“CBCT becomes a really important piece, because when you can treatment plan virtually in 3D for implant cases and that sort of thing, that is definitely a time saver,” says Dr. John Flucke, DDS, Technology Editor for Dental Products Report. “That saves you a great deal of time, because when you do the surgical piece of it, and you can just sit down and pick up the handpiece and do the surgical piece of it in less time than you were doing it before.”

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Design

Software innovations continue to occur, making the process of restoration design faster and more feature-rich.

“The software has evolved tremendously, so we have new libraries,” Dr. Tysowsky says. “The software is much more user-friendly. We have the copy systems, where they actually have libraries or can judge adjacent and proximal dentition to replicate the anatomy. It’s tremendously evolved from[when the] majority of the work was to design the restoration by oneself. The software can really do it all for you, and if you need to modify it, you certainly have that flexibility.”

The continually evolving capabilities of CAD not only make the work easier, but they give labs opportunities for new income sources.

“CAD has become incredibly efficient,” Cohen says. “Designing a crown in just three or four minutes or just 20ish mouse clicks can be accomplished very easily. I expect initial CAD proposals to continue to get closer to the desired final contour, which will continue to reduce time and cost of design. Other CAD developments are likely to continue with new indications. For instance, 3Shape recently released Implant Studio software. This new module enables labs and/or dentists to simply merge a CBCT scan and a surface or model scan to plan implant-placement based on bone morphology and final restoration tooth placement. The software also designs surgical guides based on the plan, very quickly, outputting an STL file for milling or printing the final surgical guide. Interestingly, it appears that most dentists that place implants don’t want to spend the time to learn the software nor take the time to do the plan. That said, this is a great opportunity for labs to offer a new very profitable service that will also generate new implant business.”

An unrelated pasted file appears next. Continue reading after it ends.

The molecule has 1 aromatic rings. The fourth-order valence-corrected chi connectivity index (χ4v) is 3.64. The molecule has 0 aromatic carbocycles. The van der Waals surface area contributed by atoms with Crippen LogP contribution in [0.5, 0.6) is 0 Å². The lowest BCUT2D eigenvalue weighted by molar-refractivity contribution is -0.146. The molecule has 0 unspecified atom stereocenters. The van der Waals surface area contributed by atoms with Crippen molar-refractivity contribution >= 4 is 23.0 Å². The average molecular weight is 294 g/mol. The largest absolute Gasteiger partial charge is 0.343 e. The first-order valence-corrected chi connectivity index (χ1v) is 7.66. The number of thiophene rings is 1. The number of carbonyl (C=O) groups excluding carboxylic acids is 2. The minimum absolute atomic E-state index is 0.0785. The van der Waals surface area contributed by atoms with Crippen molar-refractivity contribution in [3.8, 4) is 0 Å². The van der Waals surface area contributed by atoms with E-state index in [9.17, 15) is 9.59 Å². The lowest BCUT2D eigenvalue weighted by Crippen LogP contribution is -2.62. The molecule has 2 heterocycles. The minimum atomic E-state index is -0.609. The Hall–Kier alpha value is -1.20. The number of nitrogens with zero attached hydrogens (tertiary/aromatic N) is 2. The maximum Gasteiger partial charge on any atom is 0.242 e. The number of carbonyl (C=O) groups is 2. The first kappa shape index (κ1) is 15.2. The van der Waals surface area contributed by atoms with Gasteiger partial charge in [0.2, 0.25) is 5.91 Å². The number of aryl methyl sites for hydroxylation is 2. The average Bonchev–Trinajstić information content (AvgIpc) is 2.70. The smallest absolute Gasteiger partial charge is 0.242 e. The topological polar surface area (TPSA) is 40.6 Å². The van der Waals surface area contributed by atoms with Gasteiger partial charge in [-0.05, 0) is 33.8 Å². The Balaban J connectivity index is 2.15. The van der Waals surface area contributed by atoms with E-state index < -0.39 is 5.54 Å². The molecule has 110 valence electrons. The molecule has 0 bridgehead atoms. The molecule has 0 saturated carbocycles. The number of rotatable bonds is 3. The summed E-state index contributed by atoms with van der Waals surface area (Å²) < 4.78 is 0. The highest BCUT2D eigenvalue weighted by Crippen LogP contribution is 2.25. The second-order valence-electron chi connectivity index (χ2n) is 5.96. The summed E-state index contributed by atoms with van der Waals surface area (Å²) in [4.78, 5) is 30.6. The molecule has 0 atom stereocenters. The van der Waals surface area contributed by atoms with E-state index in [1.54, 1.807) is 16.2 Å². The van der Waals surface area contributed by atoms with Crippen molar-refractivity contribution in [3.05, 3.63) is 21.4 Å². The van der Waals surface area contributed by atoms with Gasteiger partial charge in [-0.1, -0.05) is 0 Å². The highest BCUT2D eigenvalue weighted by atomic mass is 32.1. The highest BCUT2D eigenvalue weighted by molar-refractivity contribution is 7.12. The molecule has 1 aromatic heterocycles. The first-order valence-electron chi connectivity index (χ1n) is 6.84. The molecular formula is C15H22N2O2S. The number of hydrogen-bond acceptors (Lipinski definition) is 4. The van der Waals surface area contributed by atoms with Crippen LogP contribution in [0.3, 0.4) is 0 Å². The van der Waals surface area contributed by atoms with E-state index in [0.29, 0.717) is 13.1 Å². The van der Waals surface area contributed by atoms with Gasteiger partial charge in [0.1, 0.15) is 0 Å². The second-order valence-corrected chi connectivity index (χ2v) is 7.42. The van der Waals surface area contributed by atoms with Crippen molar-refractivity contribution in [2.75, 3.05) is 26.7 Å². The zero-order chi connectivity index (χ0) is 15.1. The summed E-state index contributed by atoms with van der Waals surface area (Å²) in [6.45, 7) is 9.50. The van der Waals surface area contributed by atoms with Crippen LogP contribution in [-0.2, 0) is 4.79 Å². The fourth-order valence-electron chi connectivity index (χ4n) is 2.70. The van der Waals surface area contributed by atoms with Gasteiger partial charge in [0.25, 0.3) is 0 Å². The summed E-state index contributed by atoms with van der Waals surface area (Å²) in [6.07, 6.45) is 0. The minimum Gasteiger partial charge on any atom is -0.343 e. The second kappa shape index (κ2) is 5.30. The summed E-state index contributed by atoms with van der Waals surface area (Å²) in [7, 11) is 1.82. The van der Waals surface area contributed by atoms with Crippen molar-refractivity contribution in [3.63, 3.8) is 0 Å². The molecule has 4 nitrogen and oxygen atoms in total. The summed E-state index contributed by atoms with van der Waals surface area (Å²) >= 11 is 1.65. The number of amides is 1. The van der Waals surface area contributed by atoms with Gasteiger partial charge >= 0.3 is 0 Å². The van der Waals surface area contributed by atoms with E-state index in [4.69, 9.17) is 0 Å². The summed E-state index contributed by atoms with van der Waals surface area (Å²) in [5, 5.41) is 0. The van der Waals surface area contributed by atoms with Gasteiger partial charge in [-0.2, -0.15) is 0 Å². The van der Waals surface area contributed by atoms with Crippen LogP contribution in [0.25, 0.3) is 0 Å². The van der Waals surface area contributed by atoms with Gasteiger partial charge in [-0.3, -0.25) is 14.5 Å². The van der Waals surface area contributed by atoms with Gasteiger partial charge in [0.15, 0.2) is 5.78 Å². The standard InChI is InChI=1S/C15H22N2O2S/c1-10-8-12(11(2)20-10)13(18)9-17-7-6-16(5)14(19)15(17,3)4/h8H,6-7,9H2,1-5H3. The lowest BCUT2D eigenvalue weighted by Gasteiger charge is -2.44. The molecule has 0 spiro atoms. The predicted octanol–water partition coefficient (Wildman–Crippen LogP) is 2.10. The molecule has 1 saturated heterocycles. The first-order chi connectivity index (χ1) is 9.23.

Speed enhances lab efficiency, of course, but the end result is what really matters.

“Certainly we’re able to digitally design more complex cases than we were five, 10 years ago,” Ferguson adds. “It seems like the CAD software manufacturers who are trying to get the simple cases down to the least number of clicks, rather than trying to say, ‘Well, five clicks versus six clicks, for a simple coping, doesn’t really make a difference, but if my software can do a 10-unit case or a 14-unit case, as opposed to just a two- or three-unit case, then that really improves my software over the competition.’ I think more and more companies have gotten down to their least number of clicks, so now they’re really interested in adding improved capabilities. The side benefit of that is that higher-end technicians that were previously doing cases that may not have been able to be done in CAD, because the CAD just couldn’t do a full-mouth, now they’re saying, ‘Okay, my CAD software can do a full-mouth now. I can start to incorporate a digital workflow.’”

Complex cases become easier to design and produce.

“I expect that 100 percent of the work will be done digitally from the moment the order notification hits the lab,” Slevin notes. “An example of how digital is a welcome relief to doctors and technicians: Say we have different indications such as telescopic copings, a huge pressed zirconia bridge all under an existing partial, a crown and an abutment, and the prep or opposing needs relieved, and maybe a night-guard-all on the same jaw. It is actually possible, and not intimidating, and communication is a breeze; it can be designed and fabricated quickly, and all with one scan, and all at the same time.”

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Manufacturing

Advancements in the world of manufacturing are also making new workflows exhilarating. While milling has been the chief way to produce CAD/CAM-based restorations, newer technologies are poised to bring even more capability.